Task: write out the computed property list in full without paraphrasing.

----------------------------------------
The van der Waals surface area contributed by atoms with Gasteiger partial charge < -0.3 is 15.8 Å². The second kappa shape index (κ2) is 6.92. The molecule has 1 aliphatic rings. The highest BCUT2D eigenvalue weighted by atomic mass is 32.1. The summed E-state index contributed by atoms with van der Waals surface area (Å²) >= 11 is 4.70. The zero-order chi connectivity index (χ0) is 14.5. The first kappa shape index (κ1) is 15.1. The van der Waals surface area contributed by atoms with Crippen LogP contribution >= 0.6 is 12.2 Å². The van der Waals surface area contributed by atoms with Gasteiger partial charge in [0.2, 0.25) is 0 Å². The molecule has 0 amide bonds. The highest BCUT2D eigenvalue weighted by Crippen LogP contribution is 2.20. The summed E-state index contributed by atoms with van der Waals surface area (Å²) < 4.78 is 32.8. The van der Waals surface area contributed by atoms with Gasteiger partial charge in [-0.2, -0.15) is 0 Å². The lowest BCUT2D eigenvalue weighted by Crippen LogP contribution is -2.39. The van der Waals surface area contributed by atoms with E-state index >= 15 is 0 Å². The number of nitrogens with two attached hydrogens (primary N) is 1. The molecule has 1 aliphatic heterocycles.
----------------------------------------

The van der Waals surface area contributed by atoms with Gasteiger partial charge < -0.3 is 15.8 Å². The second kappa shape index (κ2) is 6.92. The molecule has 1 aliphatic rings. The highest BCUT2D eigenvalue weighted by atomic mass is 32.1. The summed E-state index contributed by atoms with van der Waals surface area (Å²) >= 11 is 4.70. The zero-order chi connectivity index (χ0) is 14.5. The first kappa shape index (κ1) is 15.1. The van der Waals surface area contributed by atoms with Crippen LogP contribution >= 0.6 is 12.2 Å². The van der Waals surface area contributed by atoms with Gasteiger partial charge in [0.2, 0.25) is 0 Å². The molecule has 0 amide bonds. The highest BCUT2D eigenvalue weighted by Crippen LogP contribution is 2.20. The summed E-state index contributed by atoms with van der Waals surface area (Å²) < 4.78 is 32.8. The van der Waals surface area contributed by atoms with Gasteiger partial charge in [-0.2, -0.15) is 0 Å². The lowest BCUT2D eigenvalue weighted by Crippen LogP contribution is -2.39. The van der Waals surface area contributed by atoms with E-state index >= 15 is 0 Å². The number of nitrogens with two attached hydrogens (primary N) is 1. The molecule has 1 aliphatic heterocycles.